Land reform is high on the Scottish Government's agenda, and transparency of land ownership is one of the main areas of focus. The Scottish Government believes that as a matter of public policy it is important to know who controls and benefits from Scottish land. The legal owner of land or buildings can be ascertained by looking at the property registers. However, at present those registers do not necessarily show who actually controls and makes decisions about the land or buildings. For example, if the legal owner is an overseas entity, a trust or a partnership, you cannot tell from looking at the existing property registers who is in control of the legal owner.  

Draft regulations (Regulations) were introduced by the Scottish Government last summer to implement the creation of a new public Scottish register: the Register of Persons Holding a Controlled Interest in Land (RCI). A consultation on the Regulations took place last year, a parliamentary committee report on the Regulations was published in November 2018, and in April 2019 the Scottish Government published an analysis of the consultation responses. This article summarises the main provisions of the Regulations, mentions proposals for a UK-wide Register of Overseas Entities and highlights key concerns about the Regulations, as raised both in the parliamentary committee report and in responses to the consultation.

The regulations

The new register 

The RCI is proposed to become operational in April 2021 and is to contain details of the individuals who control or influence decision-making in respect of Scottish land and buildings. These individuals are known in the Regulations as "Associates".

The Regulations seek to address two main scenarios where there is currently a lack of transparency:

  • where an owner or tenant is an "opaque legal entity" (i.e. a partnership, unincorporated body or overseas company); and
  • where a title or lease is held in an arrangement which is not necessarily apparent from looking at the Land Register (i.e. a trust arrangement, or contractual arrangement such as where property is held on a nomination or agency basis). 

In both such scenarios, the legal owner or tenant will be required to submit to the RCI information which identifies the relevant Associates. Note that in the case of leases/tenants, only registrable leases of Scottish land and buildings are caught by the Regulations (i.e. leases exceeding 20 years in duration).

Associate information

Information about each Associate must be submitted to the RCI by the owner/tenant within 60 days of the association between the owner/tenant and the Associate first starting. The required information includes the date on which the association started and the Associate's name, address and month/year of birth if a natural person, or the Associate's name, registered number and registered/contact address if a non-natural person. If an Associate in respect of a property is a non-natural person, then the individuals who control that entity will also be Associates in respect of that property (and so on, where there are complex ownership structures). The Regulations aim to drill down through the layers of ownership to highlight the ultimate parties in control of land.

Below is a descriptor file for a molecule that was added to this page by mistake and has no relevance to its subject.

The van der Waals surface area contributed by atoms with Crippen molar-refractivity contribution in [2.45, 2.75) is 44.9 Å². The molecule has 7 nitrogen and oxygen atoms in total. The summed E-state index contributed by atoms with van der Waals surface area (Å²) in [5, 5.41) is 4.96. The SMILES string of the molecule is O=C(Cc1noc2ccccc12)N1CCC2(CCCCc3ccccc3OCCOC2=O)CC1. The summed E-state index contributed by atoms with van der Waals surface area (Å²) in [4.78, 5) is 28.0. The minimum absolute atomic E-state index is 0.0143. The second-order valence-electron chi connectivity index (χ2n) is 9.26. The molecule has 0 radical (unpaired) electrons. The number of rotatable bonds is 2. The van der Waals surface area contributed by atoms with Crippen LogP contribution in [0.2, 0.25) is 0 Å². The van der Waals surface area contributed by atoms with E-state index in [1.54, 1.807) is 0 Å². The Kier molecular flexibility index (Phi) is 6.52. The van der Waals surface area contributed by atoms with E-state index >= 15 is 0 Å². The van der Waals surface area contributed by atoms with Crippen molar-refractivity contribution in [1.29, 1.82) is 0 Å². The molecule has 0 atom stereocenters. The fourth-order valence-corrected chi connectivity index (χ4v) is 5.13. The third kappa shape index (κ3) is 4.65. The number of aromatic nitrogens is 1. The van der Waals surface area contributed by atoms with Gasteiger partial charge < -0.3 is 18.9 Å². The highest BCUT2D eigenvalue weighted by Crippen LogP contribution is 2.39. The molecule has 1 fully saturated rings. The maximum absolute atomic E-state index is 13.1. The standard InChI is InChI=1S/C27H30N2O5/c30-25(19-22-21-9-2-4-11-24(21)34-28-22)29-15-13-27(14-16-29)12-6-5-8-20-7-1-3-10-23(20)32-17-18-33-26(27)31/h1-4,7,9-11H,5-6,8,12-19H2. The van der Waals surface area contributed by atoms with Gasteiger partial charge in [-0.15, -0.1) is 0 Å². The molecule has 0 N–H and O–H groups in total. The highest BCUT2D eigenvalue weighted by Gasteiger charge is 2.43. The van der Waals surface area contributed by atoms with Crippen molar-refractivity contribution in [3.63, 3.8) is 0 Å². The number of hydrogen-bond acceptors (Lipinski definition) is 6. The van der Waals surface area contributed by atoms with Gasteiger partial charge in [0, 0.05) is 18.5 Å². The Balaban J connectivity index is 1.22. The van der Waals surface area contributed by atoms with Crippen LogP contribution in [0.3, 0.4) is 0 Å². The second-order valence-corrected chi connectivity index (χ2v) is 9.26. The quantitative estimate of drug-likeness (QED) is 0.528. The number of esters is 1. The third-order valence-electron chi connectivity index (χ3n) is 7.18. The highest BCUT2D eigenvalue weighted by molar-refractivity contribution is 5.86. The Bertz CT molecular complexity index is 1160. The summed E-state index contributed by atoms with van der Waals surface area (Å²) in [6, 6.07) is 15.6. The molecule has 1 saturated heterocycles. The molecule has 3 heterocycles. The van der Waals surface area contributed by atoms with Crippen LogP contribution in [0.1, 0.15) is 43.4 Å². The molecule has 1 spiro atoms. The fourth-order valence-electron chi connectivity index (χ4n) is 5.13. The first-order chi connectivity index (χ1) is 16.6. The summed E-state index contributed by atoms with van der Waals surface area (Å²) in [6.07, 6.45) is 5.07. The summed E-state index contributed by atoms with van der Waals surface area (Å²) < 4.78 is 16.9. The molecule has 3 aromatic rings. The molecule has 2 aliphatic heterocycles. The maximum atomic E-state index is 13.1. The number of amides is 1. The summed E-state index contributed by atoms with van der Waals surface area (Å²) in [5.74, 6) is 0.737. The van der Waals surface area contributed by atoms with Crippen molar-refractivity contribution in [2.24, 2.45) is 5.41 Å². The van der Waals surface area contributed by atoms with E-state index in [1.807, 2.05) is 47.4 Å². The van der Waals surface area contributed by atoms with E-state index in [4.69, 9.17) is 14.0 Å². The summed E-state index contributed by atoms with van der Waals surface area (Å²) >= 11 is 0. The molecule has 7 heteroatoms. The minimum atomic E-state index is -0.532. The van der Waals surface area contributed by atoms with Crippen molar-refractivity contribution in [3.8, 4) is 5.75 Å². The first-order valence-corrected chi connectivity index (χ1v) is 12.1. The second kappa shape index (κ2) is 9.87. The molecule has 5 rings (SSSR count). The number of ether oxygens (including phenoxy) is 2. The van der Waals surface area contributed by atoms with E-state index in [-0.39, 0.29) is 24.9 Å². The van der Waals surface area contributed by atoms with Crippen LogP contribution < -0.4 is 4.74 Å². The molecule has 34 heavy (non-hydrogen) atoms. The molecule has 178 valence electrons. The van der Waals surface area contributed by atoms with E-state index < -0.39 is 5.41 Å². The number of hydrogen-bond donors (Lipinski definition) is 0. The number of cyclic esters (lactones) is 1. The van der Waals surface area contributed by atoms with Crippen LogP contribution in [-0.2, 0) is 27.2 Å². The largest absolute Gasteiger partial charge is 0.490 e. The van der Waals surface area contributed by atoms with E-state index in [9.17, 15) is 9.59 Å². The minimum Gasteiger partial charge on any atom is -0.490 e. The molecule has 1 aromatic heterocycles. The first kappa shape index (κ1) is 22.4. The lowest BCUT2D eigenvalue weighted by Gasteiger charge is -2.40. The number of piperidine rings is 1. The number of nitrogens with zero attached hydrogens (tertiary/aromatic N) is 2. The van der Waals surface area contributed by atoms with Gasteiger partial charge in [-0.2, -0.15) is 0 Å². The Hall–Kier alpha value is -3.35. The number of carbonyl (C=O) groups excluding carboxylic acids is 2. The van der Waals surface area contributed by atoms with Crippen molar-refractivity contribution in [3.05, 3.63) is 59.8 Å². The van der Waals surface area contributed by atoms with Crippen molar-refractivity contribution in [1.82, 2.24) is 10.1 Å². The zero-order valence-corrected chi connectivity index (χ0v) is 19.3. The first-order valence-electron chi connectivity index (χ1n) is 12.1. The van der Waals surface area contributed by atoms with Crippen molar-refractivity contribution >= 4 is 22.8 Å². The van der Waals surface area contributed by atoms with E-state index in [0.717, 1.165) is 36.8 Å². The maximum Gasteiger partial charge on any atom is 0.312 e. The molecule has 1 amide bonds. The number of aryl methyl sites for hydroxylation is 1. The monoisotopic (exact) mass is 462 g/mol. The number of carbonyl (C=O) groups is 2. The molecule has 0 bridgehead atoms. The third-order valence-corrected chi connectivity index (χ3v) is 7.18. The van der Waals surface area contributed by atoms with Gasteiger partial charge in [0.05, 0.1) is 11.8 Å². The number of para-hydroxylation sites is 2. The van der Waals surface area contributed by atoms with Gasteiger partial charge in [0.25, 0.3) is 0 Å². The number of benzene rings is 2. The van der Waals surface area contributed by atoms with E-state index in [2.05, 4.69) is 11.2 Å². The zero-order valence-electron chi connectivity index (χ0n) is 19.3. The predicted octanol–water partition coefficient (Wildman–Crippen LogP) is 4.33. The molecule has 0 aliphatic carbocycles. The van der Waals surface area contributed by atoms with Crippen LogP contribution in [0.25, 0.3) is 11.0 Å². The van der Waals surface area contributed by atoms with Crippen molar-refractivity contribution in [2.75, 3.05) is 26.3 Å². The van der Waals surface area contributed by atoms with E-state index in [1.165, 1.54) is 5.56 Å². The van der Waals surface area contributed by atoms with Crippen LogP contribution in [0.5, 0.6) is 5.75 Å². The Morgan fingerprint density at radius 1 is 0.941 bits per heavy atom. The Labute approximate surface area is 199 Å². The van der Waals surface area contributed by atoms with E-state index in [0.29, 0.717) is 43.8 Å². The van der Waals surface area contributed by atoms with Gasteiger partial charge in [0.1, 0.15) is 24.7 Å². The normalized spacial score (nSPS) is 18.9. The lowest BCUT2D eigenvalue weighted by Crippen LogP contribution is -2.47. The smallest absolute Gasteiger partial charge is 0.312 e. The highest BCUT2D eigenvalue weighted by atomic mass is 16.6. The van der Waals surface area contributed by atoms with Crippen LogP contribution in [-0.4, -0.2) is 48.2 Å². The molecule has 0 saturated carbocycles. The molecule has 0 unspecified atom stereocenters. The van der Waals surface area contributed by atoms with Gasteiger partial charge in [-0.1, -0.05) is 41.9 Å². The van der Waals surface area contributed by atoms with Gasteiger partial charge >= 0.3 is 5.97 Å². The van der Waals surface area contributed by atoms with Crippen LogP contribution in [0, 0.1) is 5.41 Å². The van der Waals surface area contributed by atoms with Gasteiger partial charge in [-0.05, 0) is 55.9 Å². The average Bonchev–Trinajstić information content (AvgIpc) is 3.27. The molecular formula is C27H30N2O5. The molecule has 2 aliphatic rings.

Prior to the owner/tenant submitting the Associate's details to the RCI, the owner/tenant must have taken reasonable steps to verify the accuracy of the Associate's details with the Associate, and to notify the Associate about their rights and duties under the Regulations. If the Associate does not receive this notification within 60 days of the association starting, the onus is then placed on the Associate to inform the owner/tenant that they are an Associate and to provide the relevant details. 

Once the information has been submitted to the RCI, the owner/tenant must notify the Associate that this has been done.  


The duty to register does not only arise on a change of ownership of relevant land/buildings. It will also arise:

  • for existing owners/tenants of relevant land/buildings, immediately when the Regulations come into force; and 
  • whenever there is a change of control in the ownership of the entity that owns or leases the relevant land/buildings, such as a change in the trustees of a trust.  

It will be important for existing owners/tenants to be prepared to submit the required information as soon as the RCI becomes operational. However, there is to be a grace period (currently proposed as six months from when the RCI becomes operational) during which penalties for failure to comply will not be charged.  

Exceptions to duty to disclose Associate information